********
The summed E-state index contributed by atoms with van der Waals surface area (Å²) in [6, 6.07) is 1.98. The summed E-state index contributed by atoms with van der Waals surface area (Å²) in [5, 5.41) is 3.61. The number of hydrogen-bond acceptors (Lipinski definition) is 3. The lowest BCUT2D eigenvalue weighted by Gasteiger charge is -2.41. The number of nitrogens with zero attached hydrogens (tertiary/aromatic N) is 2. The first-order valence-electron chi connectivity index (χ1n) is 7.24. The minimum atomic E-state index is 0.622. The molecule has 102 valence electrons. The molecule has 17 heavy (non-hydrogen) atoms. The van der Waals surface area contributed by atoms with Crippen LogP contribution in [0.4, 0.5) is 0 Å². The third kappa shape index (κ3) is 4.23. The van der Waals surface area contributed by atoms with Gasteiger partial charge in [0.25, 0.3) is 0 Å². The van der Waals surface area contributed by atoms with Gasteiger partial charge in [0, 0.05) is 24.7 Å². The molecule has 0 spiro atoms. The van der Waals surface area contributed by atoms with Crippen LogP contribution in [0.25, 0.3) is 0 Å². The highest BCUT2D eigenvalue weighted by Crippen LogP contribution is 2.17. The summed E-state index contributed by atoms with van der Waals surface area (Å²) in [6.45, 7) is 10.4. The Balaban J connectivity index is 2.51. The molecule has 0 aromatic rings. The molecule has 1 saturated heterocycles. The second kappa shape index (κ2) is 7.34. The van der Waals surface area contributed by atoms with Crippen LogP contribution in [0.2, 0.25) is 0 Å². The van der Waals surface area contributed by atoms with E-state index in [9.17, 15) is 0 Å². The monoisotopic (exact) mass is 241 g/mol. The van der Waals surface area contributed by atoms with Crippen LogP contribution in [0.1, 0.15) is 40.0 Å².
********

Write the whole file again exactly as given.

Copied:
The summed E-state index contributed by atoms with van der Waals surface area (Å²) in [6, 6.07) is 1.98. The summed E-state index contributed by atoms with van der Waals surface area (Å²) in [5, 5.41) is 3.61. The number of hydrogen-bond acceptors (Lipinski definition) is 3. The lowest BCUT2D eigenvalue weighted by Gasteiger charge is -2.41. The number of nitrogens with zero attached hydrogens (tertiary/aromatic N) is 2. The first-order valence-electron chi connectivity index (χ1n) is 7.24. The minimum atomic E-state index is 0.622. The molecule has 102 valence electrons. The molecule has 17 heavy (non-hydrogen) atoms. The van der Waals surface area contributed by atoms with Crippen LogP contribution in [0.4, 0.5) is 0 Å². The third kappa shape index (κ3) is 4.23. The van der Waals surface area contributed by atoms with Gasteiger partial charge in [0.25, 0.3) is 0 Å². The van der Waals surface area contributed by atoms with Gasteiger partial charge in [0, 0.05) is 24.7 Å². The molecule has 0 spiro atoms. The van der Waals surface area contributed by atoms with Crippen LogP contribution in [0.25, 0.3) is 0 Å². The highest BCUT2D eigenvalue weighted by Crippen LogP contribution is 2.17. The summed E-state index contributed by atoms with van der Waals surface area (Å²) in [6.45, 7) is 10.4. The Balaban J connectivity index is 2.51. The molecule has 0 aromatic rings. The molecule has 1 saturated heterocycles. The second kappa shape index (κ2) is 7.34. The van der Waals surface area contributed by atoms with Crippen LogP contribution in [0.2, 0.25) is 0 Å². The van der Waals surface area contributed by atoms with E-state index in [9.17, 15) is 0 Å². The monoisotopic (exact) mass is 241 g/mol. The van der Waals surface area contributed by atoms with Crippen LogP contribution in [0.1, 0.15) is 40.0 Å².